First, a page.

The Petrarchan sonnet divides the poem more evenly – almost into halves. In this form, a love poem can deal with more equally weighted feelings of ideas, and set them in conflict.

The Position of Women in Victorian Society


When the novel was published in 1847, there was a queen on the throne of England, but this made no difference to the legal and economic position of other women. No woman could vote and the law ignored them, a woman simply belonged to her nearest male relative. If a woman did not marry, after her father’s death she became a dependant of her nearest male relative, and, as Bessie tells Jane, to be a dependent was to be ‘less than a servant for you do nothing for your keep.’ Working-class women could work in farms or in factories, but wages were too low for them to achieve any independence. Middle-class women were expected to stay at home until she married and then spend her life looking after he family.


There was no educational opportunity for working-class girls to gain, but Charlotte Bronte shows in Rosamond Oliver’s school that this situation was beginning to change. Middle-class girls were usually educated by governesses, while their brothers went to boarding school or had a more highly educated tutor. Jane paints to express her imagination and individuality rather than to create a portfolio to impress an employer . However when Jane chooses a school for Adele, she conforms by selecting one that made a pleasing and obliging: docile, good-tempered, and well-principled. 

Expectations of Women’s Behaviour

In Chapter XII, there is a strongly worded demand for equality with men that reveals the social expectations of women’s behaviour in the middle of the nineteenth century. A woman was supposed to be passive, quiet and obedient, entirely subject to the authority of her male protector. English women were not expected to show any strong emotion such as anger or love, and it was most definitely assumed that they did not feel any sexual desire. Foreign women, however, were considered to be more highly sexed, and it is significant that Mr Rochester’s mistresses were all foreign.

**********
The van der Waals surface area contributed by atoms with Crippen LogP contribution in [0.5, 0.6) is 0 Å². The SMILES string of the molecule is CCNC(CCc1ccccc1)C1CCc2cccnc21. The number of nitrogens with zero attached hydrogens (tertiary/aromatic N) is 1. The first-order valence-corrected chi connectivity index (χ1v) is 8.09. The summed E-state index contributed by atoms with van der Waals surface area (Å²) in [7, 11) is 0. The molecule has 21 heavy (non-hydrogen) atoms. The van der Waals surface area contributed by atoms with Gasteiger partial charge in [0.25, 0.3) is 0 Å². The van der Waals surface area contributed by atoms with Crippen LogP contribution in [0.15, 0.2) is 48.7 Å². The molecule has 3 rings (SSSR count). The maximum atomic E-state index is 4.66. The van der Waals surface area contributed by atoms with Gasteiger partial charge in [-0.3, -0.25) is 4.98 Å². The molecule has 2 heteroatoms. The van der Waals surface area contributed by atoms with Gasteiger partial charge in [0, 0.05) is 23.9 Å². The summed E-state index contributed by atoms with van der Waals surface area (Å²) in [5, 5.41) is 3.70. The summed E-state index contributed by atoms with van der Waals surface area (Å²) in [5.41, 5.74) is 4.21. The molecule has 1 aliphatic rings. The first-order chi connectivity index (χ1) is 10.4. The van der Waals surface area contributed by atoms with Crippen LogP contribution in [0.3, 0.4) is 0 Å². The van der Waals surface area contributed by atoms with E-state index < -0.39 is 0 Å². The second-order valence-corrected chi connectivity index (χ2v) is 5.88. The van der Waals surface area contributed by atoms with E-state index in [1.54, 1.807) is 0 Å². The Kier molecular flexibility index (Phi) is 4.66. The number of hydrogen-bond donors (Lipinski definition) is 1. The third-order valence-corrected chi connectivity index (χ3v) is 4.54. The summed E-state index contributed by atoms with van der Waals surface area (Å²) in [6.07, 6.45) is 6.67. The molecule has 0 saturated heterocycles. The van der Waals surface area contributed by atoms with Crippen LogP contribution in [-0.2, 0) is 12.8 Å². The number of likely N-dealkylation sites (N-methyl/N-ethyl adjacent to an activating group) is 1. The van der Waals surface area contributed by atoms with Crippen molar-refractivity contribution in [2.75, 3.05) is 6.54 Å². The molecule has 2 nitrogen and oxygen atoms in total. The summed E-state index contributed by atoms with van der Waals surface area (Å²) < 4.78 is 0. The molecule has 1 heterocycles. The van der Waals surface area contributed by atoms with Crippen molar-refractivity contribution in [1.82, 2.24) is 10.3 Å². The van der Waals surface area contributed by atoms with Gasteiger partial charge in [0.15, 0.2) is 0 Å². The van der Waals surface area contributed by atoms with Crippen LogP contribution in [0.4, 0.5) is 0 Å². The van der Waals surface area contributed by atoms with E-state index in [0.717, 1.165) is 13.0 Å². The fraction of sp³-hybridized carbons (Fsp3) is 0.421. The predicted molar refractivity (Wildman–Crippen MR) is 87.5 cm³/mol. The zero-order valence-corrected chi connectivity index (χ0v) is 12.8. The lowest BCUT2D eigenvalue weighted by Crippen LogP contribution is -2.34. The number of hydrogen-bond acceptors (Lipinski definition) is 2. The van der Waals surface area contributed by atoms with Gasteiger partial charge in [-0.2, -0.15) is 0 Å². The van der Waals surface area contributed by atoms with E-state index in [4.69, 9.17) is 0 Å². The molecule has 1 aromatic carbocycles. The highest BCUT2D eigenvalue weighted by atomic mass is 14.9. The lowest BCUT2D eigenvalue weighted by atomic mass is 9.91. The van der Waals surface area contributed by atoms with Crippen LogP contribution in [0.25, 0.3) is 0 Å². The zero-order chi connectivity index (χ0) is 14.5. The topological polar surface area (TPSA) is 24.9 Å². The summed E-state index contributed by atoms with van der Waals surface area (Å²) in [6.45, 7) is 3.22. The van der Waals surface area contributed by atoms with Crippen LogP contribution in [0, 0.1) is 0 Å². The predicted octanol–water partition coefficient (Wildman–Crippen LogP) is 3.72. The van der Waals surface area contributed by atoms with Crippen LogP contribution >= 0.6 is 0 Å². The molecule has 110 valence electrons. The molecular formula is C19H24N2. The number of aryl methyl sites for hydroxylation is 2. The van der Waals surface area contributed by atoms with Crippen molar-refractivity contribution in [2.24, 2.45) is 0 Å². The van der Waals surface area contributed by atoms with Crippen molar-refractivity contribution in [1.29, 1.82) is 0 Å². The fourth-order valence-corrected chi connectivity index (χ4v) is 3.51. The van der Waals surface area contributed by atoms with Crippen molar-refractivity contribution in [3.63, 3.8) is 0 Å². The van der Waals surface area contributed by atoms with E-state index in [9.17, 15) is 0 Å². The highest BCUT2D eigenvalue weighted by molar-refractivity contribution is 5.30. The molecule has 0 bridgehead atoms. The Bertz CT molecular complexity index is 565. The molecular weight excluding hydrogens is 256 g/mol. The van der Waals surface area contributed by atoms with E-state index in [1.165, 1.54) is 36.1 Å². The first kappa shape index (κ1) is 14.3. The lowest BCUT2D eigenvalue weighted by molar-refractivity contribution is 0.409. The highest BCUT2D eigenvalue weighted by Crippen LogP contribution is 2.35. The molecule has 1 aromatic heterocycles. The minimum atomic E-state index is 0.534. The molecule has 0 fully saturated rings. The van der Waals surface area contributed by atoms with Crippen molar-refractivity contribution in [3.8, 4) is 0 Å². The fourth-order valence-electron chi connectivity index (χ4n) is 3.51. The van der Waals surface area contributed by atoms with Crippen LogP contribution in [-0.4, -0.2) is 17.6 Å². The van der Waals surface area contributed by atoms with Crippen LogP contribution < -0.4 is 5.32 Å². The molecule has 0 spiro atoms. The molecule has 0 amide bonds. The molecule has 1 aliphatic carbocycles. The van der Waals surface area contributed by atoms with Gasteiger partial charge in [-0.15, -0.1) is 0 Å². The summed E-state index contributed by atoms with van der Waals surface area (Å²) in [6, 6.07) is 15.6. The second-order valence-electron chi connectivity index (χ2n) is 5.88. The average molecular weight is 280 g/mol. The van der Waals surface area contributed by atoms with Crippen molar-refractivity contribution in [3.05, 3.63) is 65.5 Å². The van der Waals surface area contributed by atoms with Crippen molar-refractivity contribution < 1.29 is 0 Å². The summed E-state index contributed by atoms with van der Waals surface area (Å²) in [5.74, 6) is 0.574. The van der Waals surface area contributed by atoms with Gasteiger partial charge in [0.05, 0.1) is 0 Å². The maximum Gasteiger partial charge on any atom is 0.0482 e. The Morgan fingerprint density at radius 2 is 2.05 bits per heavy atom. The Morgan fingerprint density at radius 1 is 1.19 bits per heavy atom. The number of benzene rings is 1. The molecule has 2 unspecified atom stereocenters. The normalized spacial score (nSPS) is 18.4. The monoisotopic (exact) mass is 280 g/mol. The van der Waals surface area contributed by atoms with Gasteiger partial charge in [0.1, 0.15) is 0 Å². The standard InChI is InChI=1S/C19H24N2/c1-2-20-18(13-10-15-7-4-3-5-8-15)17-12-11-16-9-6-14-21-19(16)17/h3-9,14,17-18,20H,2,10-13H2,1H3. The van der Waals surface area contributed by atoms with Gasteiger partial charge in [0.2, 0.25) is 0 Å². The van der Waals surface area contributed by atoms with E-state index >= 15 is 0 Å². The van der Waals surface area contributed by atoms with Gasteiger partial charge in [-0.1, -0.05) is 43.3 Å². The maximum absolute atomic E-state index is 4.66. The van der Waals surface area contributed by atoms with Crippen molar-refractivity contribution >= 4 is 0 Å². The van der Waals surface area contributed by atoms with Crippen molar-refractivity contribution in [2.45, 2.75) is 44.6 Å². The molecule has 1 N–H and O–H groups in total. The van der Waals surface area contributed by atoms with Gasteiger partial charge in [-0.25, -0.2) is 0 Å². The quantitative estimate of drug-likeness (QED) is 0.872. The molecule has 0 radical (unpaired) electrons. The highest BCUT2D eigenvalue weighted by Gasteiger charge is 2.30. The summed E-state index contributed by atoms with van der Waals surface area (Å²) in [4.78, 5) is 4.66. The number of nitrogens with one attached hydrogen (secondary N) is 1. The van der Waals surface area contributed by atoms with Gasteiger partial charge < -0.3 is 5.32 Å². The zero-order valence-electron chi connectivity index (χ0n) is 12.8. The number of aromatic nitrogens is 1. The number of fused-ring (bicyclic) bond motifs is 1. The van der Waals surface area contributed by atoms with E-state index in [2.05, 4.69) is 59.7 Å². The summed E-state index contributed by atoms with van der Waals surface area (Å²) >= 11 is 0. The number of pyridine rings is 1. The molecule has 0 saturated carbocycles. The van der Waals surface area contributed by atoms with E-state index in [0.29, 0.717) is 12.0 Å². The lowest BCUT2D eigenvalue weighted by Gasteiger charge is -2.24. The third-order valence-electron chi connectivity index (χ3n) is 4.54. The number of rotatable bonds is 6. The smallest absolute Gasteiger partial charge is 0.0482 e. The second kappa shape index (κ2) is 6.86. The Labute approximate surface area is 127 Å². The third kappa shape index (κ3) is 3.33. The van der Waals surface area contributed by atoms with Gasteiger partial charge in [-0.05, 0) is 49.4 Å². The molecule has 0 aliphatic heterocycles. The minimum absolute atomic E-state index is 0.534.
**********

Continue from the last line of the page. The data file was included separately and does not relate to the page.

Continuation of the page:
Mr Rochester suspects that Jane may have ‘bewitched’ his horse to make him stumble, and he accuses her of being a ‘malicious elf’, ‘spite’ and ‘witch’ because of the way she keeps him at bay during their month’s courtship, and because of the insights she has gained into his character. Through Jane, Charlotte Bronte challenges these nineteenth-century assumptions about women by offering a heroine who asserts her independence, who is at least as intelligent and passionate as Mr Rochester, and who seems to surpass him in intellectual and artistic aspirations.




Jane Eyre is a love story about a poor Cinderella figure who ends up married to the man she adores. The Romantic period was a movement in the arts and ways of thinking that pervaded Europe at the end of the eighteenth century and the beginning of the nineteenth. Nature was all important, and some writers even rejected established religion and worshipped nature instead. In place of the eighteenth-century fascination with all things classical, writers and painters turned to the medieval, the Gothic, the foreign, the exotic, and the supernatural.